Computers, monitors and televisions will be recycled free of charge under the statewide Oregon E-Cycles program, and the Bottle Bill will expand to include a 5 cent deposit on all plastic water bottles.

Two new recycling laws take effect Jan. 1, aimed at reducing both plastic and electronic waste across Oregon.

Computers, monitors and televisions will be recycled free of charge under the statewide Oregon E-Cycles program, and the Bottle Bill will expand to include a 5 cent deposit on all plastic water bottles.

Electronic waste in Ashland is already recycled free of charge through a partnership between Ashland Sanitary and Recycling and ECS Regenesis, said Risa Buck, Ashland sanitary's waste reduction educator. Oregon E-Cycles will ensure funding continues to collect computer and televisions screens at the Valley View Transfer Station and, beginning in January 2010, those items will be banned from landfills completely.

Buck said she hopes the Legislature will eventually expand the program to include more electronics, such as keyboards and mouses that many stations do not accept. Broken monitor screens are not accepted because they are considered hazardous waste.

The program diverts resources used in electronics, such as copper and gold, from landfills and reduces the amount of toxic materials leeching into the environment, Buck said.

"Up until now, people have been able to just throw this stuff in the garbage, and it is a loss in a lot of ways because the materials can be repurposed," she said.

The program is funded by manufacturers of electronics in a practice known as product stewardship.

"If these manufacturers have to take responsibility for the stuff they're making, they're going to think twice about the way they do it," Buck said. "They're going to want it to be the least toxic and the most sensible, using the best materials so that they can be repurposed. If they're manufacturing something that is just garbage, it's going to come back on them, so hopefully it will raise the bar to make more efficient stuff."

Bottle Bill

With the Bottle Bill, the burden of cost falls on the consumer, who must now return empty bottles of water to collect their deposit, like they already do for glass bottles and soda cans.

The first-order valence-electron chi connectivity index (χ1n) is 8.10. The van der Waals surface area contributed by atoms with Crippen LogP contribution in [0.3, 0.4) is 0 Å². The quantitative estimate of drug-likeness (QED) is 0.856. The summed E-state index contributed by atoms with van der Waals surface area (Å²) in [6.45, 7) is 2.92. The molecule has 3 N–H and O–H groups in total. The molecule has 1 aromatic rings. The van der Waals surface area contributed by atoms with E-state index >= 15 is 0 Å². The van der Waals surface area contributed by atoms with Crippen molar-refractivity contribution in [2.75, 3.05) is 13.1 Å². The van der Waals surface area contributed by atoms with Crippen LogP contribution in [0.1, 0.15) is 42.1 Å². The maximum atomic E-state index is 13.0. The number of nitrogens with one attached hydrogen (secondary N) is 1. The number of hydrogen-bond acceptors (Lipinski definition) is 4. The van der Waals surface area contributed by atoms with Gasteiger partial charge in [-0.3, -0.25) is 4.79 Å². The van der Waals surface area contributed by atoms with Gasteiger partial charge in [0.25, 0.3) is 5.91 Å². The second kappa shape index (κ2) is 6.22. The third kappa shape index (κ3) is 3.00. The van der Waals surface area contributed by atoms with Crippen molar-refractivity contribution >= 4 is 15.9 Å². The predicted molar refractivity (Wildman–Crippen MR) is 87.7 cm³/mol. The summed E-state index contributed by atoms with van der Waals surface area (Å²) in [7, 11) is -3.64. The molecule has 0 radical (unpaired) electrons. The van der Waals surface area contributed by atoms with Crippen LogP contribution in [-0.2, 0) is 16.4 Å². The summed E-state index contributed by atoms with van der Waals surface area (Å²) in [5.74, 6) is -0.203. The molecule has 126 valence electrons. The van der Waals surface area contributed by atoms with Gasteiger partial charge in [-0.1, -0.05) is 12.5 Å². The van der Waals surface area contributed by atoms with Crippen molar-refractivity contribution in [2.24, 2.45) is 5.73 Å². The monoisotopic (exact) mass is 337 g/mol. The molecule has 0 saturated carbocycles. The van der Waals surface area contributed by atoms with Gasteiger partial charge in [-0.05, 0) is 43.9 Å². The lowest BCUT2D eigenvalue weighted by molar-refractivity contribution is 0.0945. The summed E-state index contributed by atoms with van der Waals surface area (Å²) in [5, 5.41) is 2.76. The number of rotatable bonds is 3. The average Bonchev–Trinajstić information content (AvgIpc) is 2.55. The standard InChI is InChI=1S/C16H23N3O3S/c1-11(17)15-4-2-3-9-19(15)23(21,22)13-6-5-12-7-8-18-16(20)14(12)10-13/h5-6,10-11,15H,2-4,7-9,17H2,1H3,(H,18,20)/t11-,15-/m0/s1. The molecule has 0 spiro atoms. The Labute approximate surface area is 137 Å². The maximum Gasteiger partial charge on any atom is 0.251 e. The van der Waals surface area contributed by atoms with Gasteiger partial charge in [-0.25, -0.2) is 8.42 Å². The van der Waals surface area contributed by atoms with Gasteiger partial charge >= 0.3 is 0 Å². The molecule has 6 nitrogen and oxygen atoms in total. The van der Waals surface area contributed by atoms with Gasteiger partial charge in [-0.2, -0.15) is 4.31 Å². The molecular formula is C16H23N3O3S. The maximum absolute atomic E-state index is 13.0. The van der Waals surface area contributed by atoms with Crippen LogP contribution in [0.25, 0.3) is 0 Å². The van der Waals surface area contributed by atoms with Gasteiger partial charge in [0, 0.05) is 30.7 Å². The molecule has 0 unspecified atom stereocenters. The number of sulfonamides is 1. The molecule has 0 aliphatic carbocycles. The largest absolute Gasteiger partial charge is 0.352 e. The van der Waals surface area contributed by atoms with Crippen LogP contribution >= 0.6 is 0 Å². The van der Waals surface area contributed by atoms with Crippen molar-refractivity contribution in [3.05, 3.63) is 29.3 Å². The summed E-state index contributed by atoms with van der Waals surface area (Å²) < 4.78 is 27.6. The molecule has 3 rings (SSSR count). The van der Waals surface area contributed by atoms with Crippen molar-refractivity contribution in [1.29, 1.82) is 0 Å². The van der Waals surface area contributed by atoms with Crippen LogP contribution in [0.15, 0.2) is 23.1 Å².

Grocery stores have already updated their collection machines to accept water bottles.

"It is a little cumbersome at first, but it does make people more responsible and less things go into the landfill," said Eric Chaddock, Shop'n Kart store manager. "That forces us to change and I think that's good."

Chaddock was in the grocery business when the Bottle Bill went into effect in 1972. Back then, people seemed to be motivated mainly to get their money back, and now the drive to protect the environment has increased, Chaddock said. Several shoppers already bring their plastic bottles back to his store even though they do not receive any money for them, he said.

Statewide, however, Oregonians trash the majority of water bottles purchased. In 2005, an estimated 125 million of the 200 million bottles of water purchased were thrown away, and the numbers have continued to increase since, according to the Department of Environmental Quality.

The original bill was also aimed at reducing litter, which dropped dramatically after it went into effect. Beverage containers made up approximately 40 percent of roadside trash in 1971, and by 1979, the figure dwindled to 6 percent, according to the DEQ.

Juliun Gonzales, who was recycling Monday at Shop'n Kart, said he believes the expanded bill will help reduce litter even further.

"You see water bottles lying around on the ground everywhere," he said. "You don't see cans lying around anywhere. If they start recycling paper that would be great, too, because people would start picking that up, too."

The cost for deposits will remain at 5 cents for all glass bottles. A legislative task force recommended increasing that fee to 10 cents by 2011.

Staff writer Julie French can be reached at 482-3456 ext. 227 or jfrench@dailytidings.com.